So instead I wandered over to the Mohawk for some rawk. When I got inside Prince Rama were mid-freakout on the musty indoor stage – the two sisters, covered in glitter, were hypnotized by their ensorcelled songs. They would trance out, envelop the room in the deepest psychedelia you’re going to hear in 2011 and then politely say ‘thank you’ before gearing up for the next song. It was a little unexpected, given the intensity of their music you’d expect these girls to be aloof, pagan witches – but they are in a record-releasing rock band at the end of the day.

Outside local-heroes The Srange Boys were rocking through a usual jaunty set, setting the Austinites in the audience off with their rootsy swagger. The explorative garage-folk of the music seems like it could catch on with a wide-enough exposure, I mean, as long as people maintain their decades-long interest in meat-and-potatoes rock.

But my attention was mainly drawn to Fergus & Geronimo, a Denton by-way-of Austin of ramshackle youth playing effortlessly catchy lo-fi pop. They had 2 (maybe 3) needless members onstage, including one friend whose entire musical contribution was a set of shakers at his feet. Which is something that’s clearly sourced in the “hey dude, wanna be in a band? It’d be fun” school of musician recruiting. Their songs, rather unpredictably, blew out the all-too-cluttered week-long barrage of guitar bands. Delightful melodies, off-kilter hooks, and a general swagger, I think Fergus & Geronimo might be a lot more important than we might be giving them credit for.

It was then I made the odyssey all the way across the city to La Zona Rosa, mainly because of Trentemøller’s headlining set and partially because of my tertiary interest in whatever Shit Robot was going to do. And what Shit Robot did was at least superficially exciting, putting a giant paper cut-out  around his station, providing the surface for spaced-out imagery and occasionally James Murphy’s haggard, projected mug. Shit Robot’s music was still the pulsing, DFA-ist electro, but that doesn’t make it any less easy to dance to, just don’t expect us to buy your record.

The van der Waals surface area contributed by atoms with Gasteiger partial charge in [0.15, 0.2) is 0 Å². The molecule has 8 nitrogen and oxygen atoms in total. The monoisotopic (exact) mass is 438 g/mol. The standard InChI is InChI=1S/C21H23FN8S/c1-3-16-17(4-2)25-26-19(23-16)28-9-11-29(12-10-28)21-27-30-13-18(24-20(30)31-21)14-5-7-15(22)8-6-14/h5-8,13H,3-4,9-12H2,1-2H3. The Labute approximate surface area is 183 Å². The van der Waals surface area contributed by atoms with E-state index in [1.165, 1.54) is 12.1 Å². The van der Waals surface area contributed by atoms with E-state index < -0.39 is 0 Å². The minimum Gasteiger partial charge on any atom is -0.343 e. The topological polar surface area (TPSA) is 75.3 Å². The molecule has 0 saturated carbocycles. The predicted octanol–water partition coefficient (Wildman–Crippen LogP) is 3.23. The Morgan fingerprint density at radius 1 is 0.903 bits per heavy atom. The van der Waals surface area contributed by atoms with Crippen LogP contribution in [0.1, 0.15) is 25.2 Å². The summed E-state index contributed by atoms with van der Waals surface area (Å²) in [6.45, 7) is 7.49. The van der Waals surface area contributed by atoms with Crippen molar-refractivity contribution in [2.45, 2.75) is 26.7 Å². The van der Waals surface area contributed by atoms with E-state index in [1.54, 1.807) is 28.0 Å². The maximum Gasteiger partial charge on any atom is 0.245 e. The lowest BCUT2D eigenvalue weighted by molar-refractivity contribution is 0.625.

Trentemøller had a full band, which isn’t exactly expected from a Danish producer with two albums under his name. Live drums, live vocal samples, guitars, bass, and Trentemøller’s own army of electronic instruments – it transcended from being a strictly dance-music affair to something a lot more performance minded. Personally I would’ve rather just watched him mix his already great songs, but I’m sure most were enthused with his dedication.

So yeah, that was SXSW 2011, I’m so behind on sleep it’s not even funny, but I’ll have my overall impressions and anything I might’ve forgotten on the blog tomorrow morning. Here’s a preview: it was pretty fun.

 

Mar 192011
 

So Kanye West is a strictly 21+ event. I tried fooling myself for a while, but no amount of press-badge waving could convince anyone otherwise. I was 15th in line, had a bag of granola bars at the ready—I was totally alright with making the 10-hour wait to see Kanye West. Unfortunately my date-of-birth got in the way. This hasn’t been the first time: last night I was struck down at the Parish and this no-name club that somehow managed to book Kurt Vile. I don’t care who you are or how old you might be, I think we can all agree that the restrictiveness of rock clubs isn’t a very healthy thing for music. Enthusiasm and idealism scales upwards the younger a demographic gets, and hanging the kids out to dry while they’re favorite bands play to a seen-it-all batch of twenty-somethings doesn’t sit right with me. Rock & roll is for the kids, and the strangling business practices that rely more an alcohol sales than bringing in good bands is the opposite of what the world needs.

But I did manage to make it over to the Red 7 last night, probably the closest thing Austin has to a youth-minded venue.

Papercuts are not a band I should like. Their flighty yellow-bellied indie pop isn’t the sort of thing that ought to get much attention, but Jason Robert Quever’s voice soared, and the shimmering intersperse guitar sounds can send me back before I knew too well to get excited about this music. I don’t think I’ll be singing un-asterisked praises anytime soon, but I will continue to spin their records.